The best option is to ask your designer to make your layout in a few preferred color themes or palettes. This allows the client to see which particular palette will suit the site more.
After the layout is ready, it is then sent for coding.
Coders interpret the artwork and design into HTML and other scripts that browsers can understand.
Step 6: Quality Check
When the coding is complete, the site is placed on a staging site to be displayed to the client i.e. you. Usually before the client visualizes the site, a complete quality analysis is made.
This process is done to make sure that the website is rendered correctly on all major browsers e.g. Chrome, Safari, Microsoft Edge, Internet Explorer and Opera.
The same goes for operating systems such as Microsoft and Apple iOS as well.
If the site is responsive, then all major mobile devices are also used to run this check such as iPhones, Android devices and tablets.
Step 7: Server-Side Administration
Your developer or webmaster usually performs this duty of connecting your domain to your preferred server for website hosting and email hosting.
The time taken for the domain and the server to merge with each other internationally across all IPs can take anywhere between 24-72 hours. This is called migration.
So if your site has a massive “cannot-miss” launch deadline, do not forget this part. It can literally be a nightmare which could have been avoided in the first place.
Step 8: Launch Preparation
The usual routine here is to have a “Curtain Image” on your domain which says things like “Welcome to My Site! We will be up and running shortly. Please revisit us at 12 noon EST.” or whatever you prefer.
Once the site is up and it gets read by search engines, make sure that prior to your launch, you’ve already checked your internal links, external links, possible page duplications, meta-tags and other SEO matters.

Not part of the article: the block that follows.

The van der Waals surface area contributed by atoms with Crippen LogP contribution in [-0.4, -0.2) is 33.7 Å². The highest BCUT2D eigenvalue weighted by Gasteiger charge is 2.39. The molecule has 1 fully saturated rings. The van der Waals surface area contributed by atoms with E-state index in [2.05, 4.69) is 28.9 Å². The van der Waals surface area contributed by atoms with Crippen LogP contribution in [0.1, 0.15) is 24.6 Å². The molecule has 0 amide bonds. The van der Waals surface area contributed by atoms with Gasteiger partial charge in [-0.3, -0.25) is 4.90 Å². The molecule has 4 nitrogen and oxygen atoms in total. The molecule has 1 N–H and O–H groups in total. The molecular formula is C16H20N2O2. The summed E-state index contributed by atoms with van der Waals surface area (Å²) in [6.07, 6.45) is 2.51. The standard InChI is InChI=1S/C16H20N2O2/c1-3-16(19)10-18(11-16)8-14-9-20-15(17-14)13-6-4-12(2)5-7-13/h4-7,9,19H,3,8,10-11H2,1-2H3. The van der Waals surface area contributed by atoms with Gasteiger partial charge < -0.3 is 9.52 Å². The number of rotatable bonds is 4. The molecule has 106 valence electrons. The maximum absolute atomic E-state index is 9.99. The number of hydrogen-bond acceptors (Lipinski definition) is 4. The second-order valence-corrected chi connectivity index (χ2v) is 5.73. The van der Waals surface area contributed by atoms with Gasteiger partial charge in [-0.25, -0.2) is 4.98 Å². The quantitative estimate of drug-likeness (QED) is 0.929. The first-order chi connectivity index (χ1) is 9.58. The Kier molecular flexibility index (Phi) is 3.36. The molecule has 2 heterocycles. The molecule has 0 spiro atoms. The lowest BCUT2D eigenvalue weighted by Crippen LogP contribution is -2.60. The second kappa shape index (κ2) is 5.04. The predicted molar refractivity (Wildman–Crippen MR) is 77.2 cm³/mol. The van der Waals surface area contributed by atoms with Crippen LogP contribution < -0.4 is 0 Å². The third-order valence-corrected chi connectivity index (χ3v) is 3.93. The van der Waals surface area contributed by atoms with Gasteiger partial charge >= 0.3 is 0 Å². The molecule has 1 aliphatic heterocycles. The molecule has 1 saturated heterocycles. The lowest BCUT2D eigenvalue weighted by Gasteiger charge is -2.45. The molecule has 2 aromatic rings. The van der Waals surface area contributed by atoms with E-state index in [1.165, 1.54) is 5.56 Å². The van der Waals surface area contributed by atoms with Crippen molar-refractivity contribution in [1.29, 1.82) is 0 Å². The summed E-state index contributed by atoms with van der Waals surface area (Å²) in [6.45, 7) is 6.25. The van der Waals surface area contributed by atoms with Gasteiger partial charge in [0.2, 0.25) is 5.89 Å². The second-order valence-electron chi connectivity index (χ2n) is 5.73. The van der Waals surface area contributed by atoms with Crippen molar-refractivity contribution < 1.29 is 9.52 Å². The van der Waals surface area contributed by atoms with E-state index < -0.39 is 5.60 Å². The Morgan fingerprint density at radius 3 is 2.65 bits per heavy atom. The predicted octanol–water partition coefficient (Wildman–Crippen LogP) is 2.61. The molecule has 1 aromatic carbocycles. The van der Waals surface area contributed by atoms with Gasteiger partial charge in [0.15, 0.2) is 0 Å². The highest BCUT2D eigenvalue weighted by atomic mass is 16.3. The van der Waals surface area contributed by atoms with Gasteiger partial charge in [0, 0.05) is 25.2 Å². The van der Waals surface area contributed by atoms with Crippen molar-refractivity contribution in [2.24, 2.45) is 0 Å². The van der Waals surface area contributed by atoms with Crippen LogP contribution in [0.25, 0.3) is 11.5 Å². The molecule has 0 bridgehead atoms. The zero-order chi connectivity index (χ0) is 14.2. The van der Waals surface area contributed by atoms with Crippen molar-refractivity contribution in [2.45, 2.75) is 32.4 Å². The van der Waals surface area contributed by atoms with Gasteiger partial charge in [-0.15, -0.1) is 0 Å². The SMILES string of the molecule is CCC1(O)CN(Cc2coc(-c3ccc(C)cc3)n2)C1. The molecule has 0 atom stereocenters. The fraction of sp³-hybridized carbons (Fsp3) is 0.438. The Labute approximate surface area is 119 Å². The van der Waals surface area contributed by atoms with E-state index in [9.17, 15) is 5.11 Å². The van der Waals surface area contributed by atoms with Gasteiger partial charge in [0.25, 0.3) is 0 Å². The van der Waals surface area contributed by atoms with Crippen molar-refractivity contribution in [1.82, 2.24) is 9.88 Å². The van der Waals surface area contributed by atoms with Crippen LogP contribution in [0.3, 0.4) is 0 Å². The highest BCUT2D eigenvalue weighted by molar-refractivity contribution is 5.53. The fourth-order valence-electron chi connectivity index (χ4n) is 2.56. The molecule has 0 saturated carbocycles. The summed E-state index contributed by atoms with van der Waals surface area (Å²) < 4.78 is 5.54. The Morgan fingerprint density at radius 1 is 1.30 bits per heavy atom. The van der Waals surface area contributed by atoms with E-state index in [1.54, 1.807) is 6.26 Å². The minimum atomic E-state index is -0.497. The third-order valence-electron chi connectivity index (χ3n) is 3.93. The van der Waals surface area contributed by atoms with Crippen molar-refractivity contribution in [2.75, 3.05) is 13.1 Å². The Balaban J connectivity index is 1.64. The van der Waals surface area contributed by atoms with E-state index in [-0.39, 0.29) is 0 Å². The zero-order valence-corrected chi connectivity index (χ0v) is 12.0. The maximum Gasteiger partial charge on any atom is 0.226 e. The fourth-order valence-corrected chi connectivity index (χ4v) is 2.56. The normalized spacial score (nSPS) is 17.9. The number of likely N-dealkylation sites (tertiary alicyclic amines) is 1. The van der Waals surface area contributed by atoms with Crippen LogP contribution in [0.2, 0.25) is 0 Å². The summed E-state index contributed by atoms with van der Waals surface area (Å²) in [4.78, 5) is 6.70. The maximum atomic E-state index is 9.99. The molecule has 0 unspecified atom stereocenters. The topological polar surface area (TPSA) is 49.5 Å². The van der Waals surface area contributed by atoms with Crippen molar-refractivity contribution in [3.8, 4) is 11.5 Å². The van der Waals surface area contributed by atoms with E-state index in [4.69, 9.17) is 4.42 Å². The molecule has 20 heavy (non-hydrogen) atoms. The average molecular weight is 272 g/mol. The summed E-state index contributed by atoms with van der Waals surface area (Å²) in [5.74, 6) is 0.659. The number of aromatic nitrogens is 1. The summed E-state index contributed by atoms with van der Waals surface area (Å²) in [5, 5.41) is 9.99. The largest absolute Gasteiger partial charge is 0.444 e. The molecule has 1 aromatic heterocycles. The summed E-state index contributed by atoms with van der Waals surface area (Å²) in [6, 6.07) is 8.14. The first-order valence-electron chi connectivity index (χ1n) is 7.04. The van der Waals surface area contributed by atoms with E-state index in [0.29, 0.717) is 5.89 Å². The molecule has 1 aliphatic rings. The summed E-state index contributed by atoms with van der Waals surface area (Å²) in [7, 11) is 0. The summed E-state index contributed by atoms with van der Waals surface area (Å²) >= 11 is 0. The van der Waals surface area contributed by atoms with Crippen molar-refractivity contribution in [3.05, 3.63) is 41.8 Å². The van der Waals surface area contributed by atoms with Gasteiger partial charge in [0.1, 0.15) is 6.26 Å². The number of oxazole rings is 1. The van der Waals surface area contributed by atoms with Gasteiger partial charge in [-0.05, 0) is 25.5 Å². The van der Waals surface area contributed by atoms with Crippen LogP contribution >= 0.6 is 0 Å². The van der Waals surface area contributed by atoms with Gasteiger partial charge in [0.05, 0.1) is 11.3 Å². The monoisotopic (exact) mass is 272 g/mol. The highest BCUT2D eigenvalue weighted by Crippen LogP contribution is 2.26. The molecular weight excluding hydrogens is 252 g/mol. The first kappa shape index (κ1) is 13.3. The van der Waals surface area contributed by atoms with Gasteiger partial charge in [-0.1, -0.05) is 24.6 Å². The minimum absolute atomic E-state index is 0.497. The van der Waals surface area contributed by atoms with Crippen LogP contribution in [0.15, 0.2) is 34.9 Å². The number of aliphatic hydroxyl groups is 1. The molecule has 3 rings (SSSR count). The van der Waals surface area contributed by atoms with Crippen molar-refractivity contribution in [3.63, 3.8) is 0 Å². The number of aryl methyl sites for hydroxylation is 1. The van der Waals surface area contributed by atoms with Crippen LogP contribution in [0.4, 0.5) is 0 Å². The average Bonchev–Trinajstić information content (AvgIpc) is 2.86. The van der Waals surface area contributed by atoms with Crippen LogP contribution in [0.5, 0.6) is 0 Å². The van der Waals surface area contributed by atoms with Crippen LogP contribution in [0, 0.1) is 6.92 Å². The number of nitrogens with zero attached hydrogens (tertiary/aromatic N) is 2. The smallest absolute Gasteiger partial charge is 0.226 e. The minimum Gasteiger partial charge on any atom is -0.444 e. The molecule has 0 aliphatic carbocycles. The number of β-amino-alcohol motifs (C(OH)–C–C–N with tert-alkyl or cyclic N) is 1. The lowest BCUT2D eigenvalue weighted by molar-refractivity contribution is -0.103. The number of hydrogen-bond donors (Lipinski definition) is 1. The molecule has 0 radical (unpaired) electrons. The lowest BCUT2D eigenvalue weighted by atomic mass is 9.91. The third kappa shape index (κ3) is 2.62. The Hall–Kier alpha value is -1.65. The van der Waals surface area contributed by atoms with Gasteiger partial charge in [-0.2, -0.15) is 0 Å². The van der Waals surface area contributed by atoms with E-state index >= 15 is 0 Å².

Also, check if your social media URLs are correct and that you have social media activity in the icons you’ve placed on your site.
Step 9: The Launch
Because of the time taken for the server and domain to acknowledge each other, some people may see the new site and some may not. Don’t panic though, as this is a common occurrence. The complete time taken for the site to work normally is 72 hours after the migration.
This is the exciting part. Have some coffee, check your some social media, nibble on some snacks and before you know it… your site is live!
Step 10: Performance Analysis and Adjustments
With the use of Google Analytics and search console, you can measure the quality and quantity of your site’s traffic. Look into it every month or hire someone who can do it for you and consult ways to make things better.
For me, I do a performance analysis almost daily. It’s a good habit to get into.
Do not stop till your site has been able to deliver its initial purpose. Keep working at it with your team. It’s never easy – but it is doable as long as you are armed with a lot of persistence and perseverance.
When you get to that place or you feel you are already nearing it, let us know if this blog helped you in any way. And don’t forget to share this with your friends or your team or anyone who’s slightly interested.